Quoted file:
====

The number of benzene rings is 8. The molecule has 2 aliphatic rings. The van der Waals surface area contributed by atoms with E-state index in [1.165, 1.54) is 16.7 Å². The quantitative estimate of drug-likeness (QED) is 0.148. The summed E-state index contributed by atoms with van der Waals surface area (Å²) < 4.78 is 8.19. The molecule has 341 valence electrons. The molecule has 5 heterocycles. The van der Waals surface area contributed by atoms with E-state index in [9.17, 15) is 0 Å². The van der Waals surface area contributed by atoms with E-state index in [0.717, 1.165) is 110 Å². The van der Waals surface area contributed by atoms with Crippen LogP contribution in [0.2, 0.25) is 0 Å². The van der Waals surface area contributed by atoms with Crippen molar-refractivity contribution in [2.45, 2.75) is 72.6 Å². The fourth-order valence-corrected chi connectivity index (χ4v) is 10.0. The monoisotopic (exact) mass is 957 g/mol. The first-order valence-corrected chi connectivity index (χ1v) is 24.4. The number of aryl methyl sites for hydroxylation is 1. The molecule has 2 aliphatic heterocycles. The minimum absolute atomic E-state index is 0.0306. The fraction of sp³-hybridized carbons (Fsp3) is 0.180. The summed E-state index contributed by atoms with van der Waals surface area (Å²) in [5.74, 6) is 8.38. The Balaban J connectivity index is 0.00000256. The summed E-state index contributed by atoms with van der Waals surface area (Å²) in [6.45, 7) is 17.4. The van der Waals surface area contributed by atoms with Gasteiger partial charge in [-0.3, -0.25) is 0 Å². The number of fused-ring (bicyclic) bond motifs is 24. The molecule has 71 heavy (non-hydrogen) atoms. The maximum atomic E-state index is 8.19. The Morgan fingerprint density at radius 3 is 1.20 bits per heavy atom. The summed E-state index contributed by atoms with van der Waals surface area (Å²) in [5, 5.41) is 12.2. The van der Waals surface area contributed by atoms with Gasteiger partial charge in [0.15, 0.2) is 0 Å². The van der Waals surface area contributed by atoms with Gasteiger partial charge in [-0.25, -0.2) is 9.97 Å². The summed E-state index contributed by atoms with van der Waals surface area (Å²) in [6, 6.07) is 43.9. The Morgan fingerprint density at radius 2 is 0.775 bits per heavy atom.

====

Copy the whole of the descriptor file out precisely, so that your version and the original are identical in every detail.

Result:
The number of benzene rings is 8. The molecule has 2 aliphatic rings. The van der Waals surface area contributed by atoms with E-state index in [1.165, 1.54) is 16.7 Å². The quantitative estimate of drug-likeness (QED) is 0.148. The summed E-state index contributed by atoms with van der Waals surface area (Å²) < 4.78 is 8.19. The molecule has 341 valence electrons. The molecule has 5 heterocycles. The van der Waals surface area contributed by atoms with E-state index in [9.17, 15) is 0 Å². The van der Waals surface area contributed by atoms with E-state index in [0.717, 1.165) is 110 Å². The van der Waals surface area contributed by atoms with Crippen LogP contribution in [0.2, 0.25) is 0 Å². The van der Waals surface area contributed by atoms with Crippen molar-refractivity contribution in [2.45, 2.75) is 72.6 Å². The fourth-order valence-corrected chi connectivity index (χ4v) is 10.0. The monoisotopic (exact) mass is 957 g/mol. The first-order valence-corrected chi connectivity index (χ1v) is 24.4. The number of aryl methyl sites for hydroxylation is 1. The molecule has 2 aliphatic heterocycles. The minimum absolute atomic E-state index is 0.0306. The fraction of sp³-hybridized carbons (Fsp3) is 0.180. The summed E-state index contributed by atoms with van der Waals surface area (Å²) in [5.74, 6) is 8.38. The Balaban J connectivity index is 0.00000256. The summed E-state index contributed by atoms with van der Waals surface area (Å²) in [6.45, 7) is 17.4. The van der Waals surface area contributed by atoms with Gasteiger partial charge in [-0.3, -0.25) is 0 Å². The number of fused-ring (bicyclic) bond motifs is 24. The molecule has 71 heavy (non-hydrogen) atoms. The maximum atomic E-state index is 8.19. The Morgan fingerprint density at radius 3 is 1.20 bits per heavy atom. The summed E-state index contributed by atoms with van der Waals surface area (Å²) in [5, 5.41) is 12.2. The van der Waals surface area contributed by atoms with Gasteiger partial charge in [0.15, 0.2) is 0 Å². The van der Waals surface area contributed by atoms with Gasteiger partial charge in [-0.25, -0.2) is 9.97 Å². The summed E-state index contributed by atoms with van der Waals surface area (Å²) in [6, 6.07) is 43.9. The Morgan fingerprint density at radius 2 is 0.775 bits per heavy atom.